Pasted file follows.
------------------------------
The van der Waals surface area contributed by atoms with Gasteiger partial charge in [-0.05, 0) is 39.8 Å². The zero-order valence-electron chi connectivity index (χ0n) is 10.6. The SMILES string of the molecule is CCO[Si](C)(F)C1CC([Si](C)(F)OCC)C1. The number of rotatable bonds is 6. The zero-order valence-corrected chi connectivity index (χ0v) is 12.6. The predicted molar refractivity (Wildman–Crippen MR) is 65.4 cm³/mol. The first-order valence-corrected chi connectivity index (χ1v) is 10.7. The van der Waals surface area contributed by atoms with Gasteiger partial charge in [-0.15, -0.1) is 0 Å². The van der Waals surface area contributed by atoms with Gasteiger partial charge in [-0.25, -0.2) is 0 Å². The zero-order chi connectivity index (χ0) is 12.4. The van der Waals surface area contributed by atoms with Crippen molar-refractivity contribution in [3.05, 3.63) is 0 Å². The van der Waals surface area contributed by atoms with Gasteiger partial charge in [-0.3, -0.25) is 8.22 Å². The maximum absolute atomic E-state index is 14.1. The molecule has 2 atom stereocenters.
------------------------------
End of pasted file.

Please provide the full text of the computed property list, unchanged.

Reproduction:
The van der Waals surface area contributed by atoms with Gasteiger partial charge in [-0.05, 0) is 39.8 Å². The zero-order valence-electron chi connectivity index (χ0n) is 10.6. The SMILES string of the molecule is CCO[Si](C)(F)C1CC([Si](C)(F)OCC)C1. The number of rotatable bonds is 6. The zero-order valence-corrected chi connectivity index (χ0v) is 12.6. The predicted molar refractivity (Wildman–Crippen MR) is 65.4 cm³/mol. The first-order valence-corrected chi connectivity index (χ1v) is 10.7. The van der Waals surface area contributed by atoms with Gasteiger partial charge in [-0.15, -0.1) is 0 Å². The van der Waals surface area contributed by atoms with Gasteiger partial charge in [-0.25, -0.2) is 0 Å². The zero-order chi connectivity index (χ0) is 12.4. The van der Waals surface area contributed by atoms with Crippen molar-refractivity contribution in [3.05, 3.63) is 0 Å². The van der Waals surface area contributed by atoms with Gasteiger partial charge in [-0.3, -0.25) is 8.22 Å². The maximum absolute atomic E-state index is 14.1. The molecule has 2 atom stereocenters.